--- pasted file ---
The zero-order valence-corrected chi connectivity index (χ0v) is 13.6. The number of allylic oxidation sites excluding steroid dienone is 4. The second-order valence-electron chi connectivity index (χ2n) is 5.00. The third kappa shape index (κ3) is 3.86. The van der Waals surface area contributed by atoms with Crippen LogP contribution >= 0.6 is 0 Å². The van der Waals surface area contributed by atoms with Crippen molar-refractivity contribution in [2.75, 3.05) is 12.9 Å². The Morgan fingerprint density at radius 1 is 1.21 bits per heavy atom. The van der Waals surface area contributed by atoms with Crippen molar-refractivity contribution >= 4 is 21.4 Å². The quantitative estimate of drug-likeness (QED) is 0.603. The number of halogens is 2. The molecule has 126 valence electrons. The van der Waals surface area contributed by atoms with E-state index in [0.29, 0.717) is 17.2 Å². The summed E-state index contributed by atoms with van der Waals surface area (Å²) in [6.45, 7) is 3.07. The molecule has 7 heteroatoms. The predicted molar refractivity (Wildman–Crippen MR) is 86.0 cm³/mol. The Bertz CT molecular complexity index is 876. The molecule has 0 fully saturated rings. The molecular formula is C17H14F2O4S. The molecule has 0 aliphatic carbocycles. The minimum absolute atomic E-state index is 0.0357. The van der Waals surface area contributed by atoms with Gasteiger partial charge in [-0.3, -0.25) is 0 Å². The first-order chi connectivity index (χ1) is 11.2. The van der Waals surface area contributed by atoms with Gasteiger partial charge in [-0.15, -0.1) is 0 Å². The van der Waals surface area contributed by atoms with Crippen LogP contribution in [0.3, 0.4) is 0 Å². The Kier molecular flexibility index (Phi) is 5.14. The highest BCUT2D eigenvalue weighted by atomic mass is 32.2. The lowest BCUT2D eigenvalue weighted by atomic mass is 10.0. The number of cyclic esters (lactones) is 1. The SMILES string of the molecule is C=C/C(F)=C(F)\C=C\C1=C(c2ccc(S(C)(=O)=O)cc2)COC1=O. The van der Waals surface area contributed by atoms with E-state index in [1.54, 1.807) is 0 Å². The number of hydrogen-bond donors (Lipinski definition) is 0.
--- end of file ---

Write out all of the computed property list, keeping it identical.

The zero-order valence-corrected chi connectivity index (χ0v) is 13.6. The number of allylic oxidation sites excluding steroid dienone is 4. The second-order valence-electron chi connectivity index (χ2n) is 5.00. The third kappa shape index (κ3) is 3.86. The van der Waals surface area contributed by atoms with Crippen LogP contribution >= 0.6 is 0 Å². The van der Waals surface area contributed by atoms with Crippen molar-refractivity contribution in [2.75, 3.05) is 12.9 Å². The Morgan fingerprint density at radius 1 is 1.21 bits per heavy atom. The van der Waals surface area contributed by atoms with Crippen molar-refractivity contribution >= 4 is 21.4 Å². The quantitative estimate of drug-likeness (QED) is 0.603. The number of halogens is 2. The molecule has 126 valence electrons. The van der Waals surface area contributed by atoms with E-state index in [0.29, 0.717) is 17.2 Å². The summed E-state index contributed by atoms with van der Waals surface area (Å²) in [6.45, 7) is 3.07. The molecule has 7 heteroatoms. The predicted molar refractivity (Wildman–Crippen MR) is 86.0 cm³/mol. The Bertz CT molecular complexity index is 876. The molecule has 0 fully saturated rings. The molecular formula is C17H14F2O4S. The molecule has 0 aliphatic carbocycles. The minimum absolute atomic E-state index is 0.0357. The van der Waals surface area contributed by atoms with Gasteiger partial charge in [-0.3, -0.25) is 0 Å². The first-order chi connectivity index (χ1) is 11.2. The van der Waals surface area contributed by atoms with Gasteiger partial charge in [-0.15, -0.1) is 0 Å². The van der Waals surface area contributed by atoms with Crippen LogP contribution in [0.3, 0.4) is 0 Å². The Kier molecular flexibility index (Phi) is 5.14. The highest BCUT2D eigenvalue weighted by atomic mass is 32.2. The lowest BCUT2D eigenvalue weighted by atomic mass is 10.0. The number of cyclic esters (lactones) is 1. The SMILES string of the molecule is C=C/C(F)=C(F)\C=C\C1=C(c2ccc(S(C)(=O)=O)cc2)COC1=O. The van der Waals surface area contributed by atoms with E-state index in [1.54, 1.807) is 0 Å². The number of hydrogen-bond donors (Lipinski definition) is 0.